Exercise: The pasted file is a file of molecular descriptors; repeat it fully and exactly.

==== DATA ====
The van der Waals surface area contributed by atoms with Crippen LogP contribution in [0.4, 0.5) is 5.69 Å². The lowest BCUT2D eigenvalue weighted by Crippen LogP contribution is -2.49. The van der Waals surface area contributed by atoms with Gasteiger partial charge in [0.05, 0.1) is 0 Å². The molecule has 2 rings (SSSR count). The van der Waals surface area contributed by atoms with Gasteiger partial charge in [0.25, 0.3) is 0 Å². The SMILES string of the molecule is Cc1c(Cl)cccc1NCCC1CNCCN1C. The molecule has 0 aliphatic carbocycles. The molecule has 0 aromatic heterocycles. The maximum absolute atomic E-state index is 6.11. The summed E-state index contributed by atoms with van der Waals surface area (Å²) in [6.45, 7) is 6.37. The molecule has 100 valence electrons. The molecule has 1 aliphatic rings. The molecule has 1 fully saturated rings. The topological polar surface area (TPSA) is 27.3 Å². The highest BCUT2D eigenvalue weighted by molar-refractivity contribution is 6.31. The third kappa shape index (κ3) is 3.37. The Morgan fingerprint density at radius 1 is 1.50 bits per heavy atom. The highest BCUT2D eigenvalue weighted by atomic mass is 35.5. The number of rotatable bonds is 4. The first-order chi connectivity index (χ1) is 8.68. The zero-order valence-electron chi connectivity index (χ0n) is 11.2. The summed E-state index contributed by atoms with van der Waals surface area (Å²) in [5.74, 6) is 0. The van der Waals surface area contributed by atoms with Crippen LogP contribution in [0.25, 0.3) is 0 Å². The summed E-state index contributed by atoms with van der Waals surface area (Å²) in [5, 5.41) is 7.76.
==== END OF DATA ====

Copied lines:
The van der Waals surface area contributed by atoms with Crippen LogP contribution in [0.4, 0.5) is 5.69 Å². The lowest BCUT2D eigenvalue weighted by Crippen LogP contribution is -2.49. The van der Waals surface area contributed by atoms with Gasteiger partial charge in [0.05, 0.1) is 0 Å². The molecule has 2 rings (SSSR count). The van der Waals surface area contributed by atoms with Gasteiger partial charge in [0.25, 0.3) is 0 Å². The SMILES string of the molecule is Cc1c(Cl)cccc1NCCC1CNCCN1C. The molecule has 0 aliphatic carbocycles. The molecule has 0 aromatic heterocycles. The maximum absolute atomic E-state index is 6.11. The summed E-state index contributed by atoms with van der Waals surface area (Å²) in [6.45, 7) is 6.37. The molecule has 100 valence electrons. The molecule has 1 aliphatic rings. The molecule has 1 fully saturated rings. The topological polar surface area (TPSA) is 27.3 Å². The highest BCUT2D eigenvalue weighted by molar-refractivity contribution is 6.31. The third kappa shape index (κ3) is 3.37. The Morgan fingerprint density at radius 1 is 1.50 bits per heavy atom. The highest BCUT2D eigenvalue weighted by atomic mass is 35.5. The number of rotatable bonds is 4. The first-order chi connectivity index (χ1) is 8.68. The zero-order valence-electron chi connectivity index (χ0n) is 11.2. The summed E-state index contributed by atoms with van der Waals surface area (Å²) in [5.74, 6) is 0. The van der Waals surface area contributed by atoms with Crippen LogP contribution in [0.25, 0.3) is 0 Å². The summed E-state index contributed by atoms with van der Waals surface area (Å²) in [5, 5.41) is 7.76.